Isamu Noguchi Akari Light Sculptures

Source: The Noguchi Museum ArchivesArtist: Isamu Noguchi
Date: September 6, 2023 Category: Things

Isamu Noguchi (1904–1988) was one of the twentieth century’s most important and critically acclaimed sculptors. Through a lifetime of artistic experimentation, he created sculptures, gardens, furniture and lighting designs, ceramics, architecture, landscapes, and set designs. His work, at once subtle and bold, traditional and modern, set a new standard for the reintegration of the arts.

07022 ©The Noguchi Museum / ARS

This concept, I should like to point out, came to me in 1933, when I conceived a luminous musical weathervane. In America, in former days, it used to be quite notable that weathervanes, that is, the sculpture on a pole, on top of a building, often connected with a lightning rod, would turn with the wind and indicate which way the wind was blowing. Well, I made a somewhat sculpture with flute$ in it, which would turn with the wind, and which would make a “whooing” noise as a result of the flutes, of the slots, of the louvers, and this, because there are these louvers, it was quite natural that I would, say, put a light inside. And that is  what happened, and it was a luminous weathervane.

03574 ©The Noguchi Museum / ARS

03573 ©The Noguchi Museum / ARS

03553 ©The Noguchi Museum / ARS

03576 ©The Noguchi Museum / ARS

03509 ©The Noguchi Museum / ARS

03429 ©The Noguchi Museum / ARS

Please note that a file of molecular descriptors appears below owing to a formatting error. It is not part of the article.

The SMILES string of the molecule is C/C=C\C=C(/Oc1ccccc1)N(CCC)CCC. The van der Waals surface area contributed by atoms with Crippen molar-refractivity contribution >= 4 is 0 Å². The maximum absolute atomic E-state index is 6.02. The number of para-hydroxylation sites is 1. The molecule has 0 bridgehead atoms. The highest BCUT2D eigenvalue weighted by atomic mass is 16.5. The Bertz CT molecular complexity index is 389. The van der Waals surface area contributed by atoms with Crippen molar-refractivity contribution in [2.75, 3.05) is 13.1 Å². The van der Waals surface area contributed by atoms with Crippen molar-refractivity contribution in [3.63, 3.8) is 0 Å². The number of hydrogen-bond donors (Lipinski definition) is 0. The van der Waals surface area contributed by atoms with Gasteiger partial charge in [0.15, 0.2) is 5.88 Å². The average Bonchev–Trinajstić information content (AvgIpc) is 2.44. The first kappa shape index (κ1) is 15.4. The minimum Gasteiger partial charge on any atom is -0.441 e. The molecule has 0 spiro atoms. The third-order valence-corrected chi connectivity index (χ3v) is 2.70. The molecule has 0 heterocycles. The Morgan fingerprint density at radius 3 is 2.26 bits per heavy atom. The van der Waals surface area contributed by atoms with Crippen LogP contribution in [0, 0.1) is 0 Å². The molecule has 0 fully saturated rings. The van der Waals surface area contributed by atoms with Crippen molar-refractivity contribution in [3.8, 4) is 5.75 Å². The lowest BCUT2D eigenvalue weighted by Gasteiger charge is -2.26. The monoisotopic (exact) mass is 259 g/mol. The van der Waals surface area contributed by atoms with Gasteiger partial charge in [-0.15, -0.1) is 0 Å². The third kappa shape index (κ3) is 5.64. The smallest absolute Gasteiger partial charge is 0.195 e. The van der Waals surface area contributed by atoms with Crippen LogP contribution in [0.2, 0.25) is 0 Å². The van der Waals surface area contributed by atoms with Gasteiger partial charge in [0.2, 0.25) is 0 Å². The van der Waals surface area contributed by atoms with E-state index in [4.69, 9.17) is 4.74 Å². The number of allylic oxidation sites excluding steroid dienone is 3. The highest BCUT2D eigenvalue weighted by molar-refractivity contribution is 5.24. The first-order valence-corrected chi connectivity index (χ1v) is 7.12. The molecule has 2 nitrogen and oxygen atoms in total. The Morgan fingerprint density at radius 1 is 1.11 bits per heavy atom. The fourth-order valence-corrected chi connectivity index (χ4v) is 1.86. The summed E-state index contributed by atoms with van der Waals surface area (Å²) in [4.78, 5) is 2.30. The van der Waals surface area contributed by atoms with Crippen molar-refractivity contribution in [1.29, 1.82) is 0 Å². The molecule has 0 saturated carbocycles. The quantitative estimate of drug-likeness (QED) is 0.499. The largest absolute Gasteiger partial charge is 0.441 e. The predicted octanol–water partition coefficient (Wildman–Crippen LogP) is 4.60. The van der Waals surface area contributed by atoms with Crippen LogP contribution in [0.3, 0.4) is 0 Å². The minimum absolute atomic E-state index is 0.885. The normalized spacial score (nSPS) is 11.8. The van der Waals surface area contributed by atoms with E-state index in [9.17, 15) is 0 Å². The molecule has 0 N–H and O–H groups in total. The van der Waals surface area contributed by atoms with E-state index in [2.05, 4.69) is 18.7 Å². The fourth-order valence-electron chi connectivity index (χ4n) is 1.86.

03563 ©The Noguchi Museum / ARS

07021 ©The Noguchi Museum / ARS

But what is so interesting to me is the fact of akari being used “in situ”, that is, it comes to life in relation to place space. Just the same as, let’s say, stones in a Japanese garden come to life by the way they are put there. It’s the art of placement, you might say. A Japanese garden doesn’t allow for sculpture, the kind of sculpture which is self-important and advertising itself as a work of art, or as a personage, or as something of importance. I’ve been told that in a Japanese garden sculptures are simply not allowed, not even a stone lantern, unless it’s old and broken, more or less returned to nature. So that things then can be seen and appreciated in a Japanese garden have already become a part of nature.

08827 ©The Noguchi Museum / ARS

03422 ©The Noguchi Museum / ARS

03517 ©The Noguchi Museum / ARS

03526 ©The Noguchi Museum / ARS

03477 ©The Noguchi Museum / ARS

07020 ©The Noguchi Museum / ARS

03577 ©The Noguchi Museum / ARS

03493 ©The Noguchi Museum / ARS

03554 ©The Noguchi Museum / ARS

03619 ©The Noguchi Museum / ARS

03621 ©The Noguchi Museum / ARS

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